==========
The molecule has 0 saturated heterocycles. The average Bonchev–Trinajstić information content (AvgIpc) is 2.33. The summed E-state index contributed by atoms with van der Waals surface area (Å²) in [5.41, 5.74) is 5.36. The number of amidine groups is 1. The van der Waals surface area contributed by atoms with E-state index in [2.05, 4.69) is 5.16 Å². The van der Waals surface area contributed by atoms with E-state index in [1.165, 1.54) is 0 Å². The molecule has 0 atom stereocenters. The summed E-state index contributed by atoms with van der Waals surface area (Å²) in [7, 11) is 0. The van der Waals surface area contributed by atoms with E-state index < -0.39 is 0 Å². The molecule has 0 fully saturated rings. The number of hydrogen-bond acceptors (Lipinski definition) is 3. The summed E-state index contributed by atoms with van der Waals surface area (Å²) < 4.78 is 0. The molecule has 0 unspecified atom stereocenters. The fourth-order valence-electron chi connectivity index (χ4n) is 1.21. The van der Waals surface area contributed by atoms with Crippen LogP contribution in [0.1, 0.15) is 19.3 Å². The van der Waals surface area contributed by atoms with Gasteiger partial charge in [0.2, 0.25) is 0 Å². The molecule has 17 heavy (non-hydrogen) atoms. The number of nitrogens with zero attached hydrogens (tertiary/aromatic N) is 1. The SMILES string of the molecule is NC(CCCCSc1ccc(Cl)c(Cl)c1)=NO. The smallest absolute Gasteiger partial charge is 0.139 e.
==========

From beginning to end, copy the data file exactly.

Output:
The molecule has 0 saturated heterocycles. The average Bonchev–Trinajstić information content (AvgIpc) is 2.33. The summed E-state index contributed by atoms with van der Waals surface area (Å²) in [5.41, 5.74) is 5.36. The number of amidine groups is 1. The van der Waals surface area contributed by atoms with E-state index in [2.05, 4.69) is 5.16 Å². The van der Waals surface area contributed by atoms with E-state index in [1.165, 1.54) is 0 Å². The molecule has 0 atom stereocenters. The summed E-state index contributed by atoms with van der Waals surface area (Å²) in [7, 11) is 0. The van der Waals surface area contributed by atoms with E-state index < -0.39 is 0 Å². The molecule has 0 fully saturated rings. The number of hydrogen-bond acceptors (Lipinski definition) is 3. The summed E-state index contributed by atoms with van der Waals surface area (Å²) < 4.78 is 0. The molecule has 0 unspecified atom stereocenters. The fourth-order valence-electron chi connectivity index (χ4n) is 1.21. The van der Waals surface area contributed by atoms with Crippen LogP contribution in [0.1, 0.15) is 19.3 Å². The van der Waals surface area contributed by atoms with Gasteiger partial charge in [0.2, 0.25) is 0 Å². The molecule has 17 heavy (non-hydrogen) atoms. The number of nitrogens with zero attached hydrogens (tertiary/aromatic N) is 1. The SMILES string of the molecule is NC(CCCCSc1ccc(Cl)c(Cl)c1)=NO. The smallest absolute Gasteiger partial charge is 0.139 e.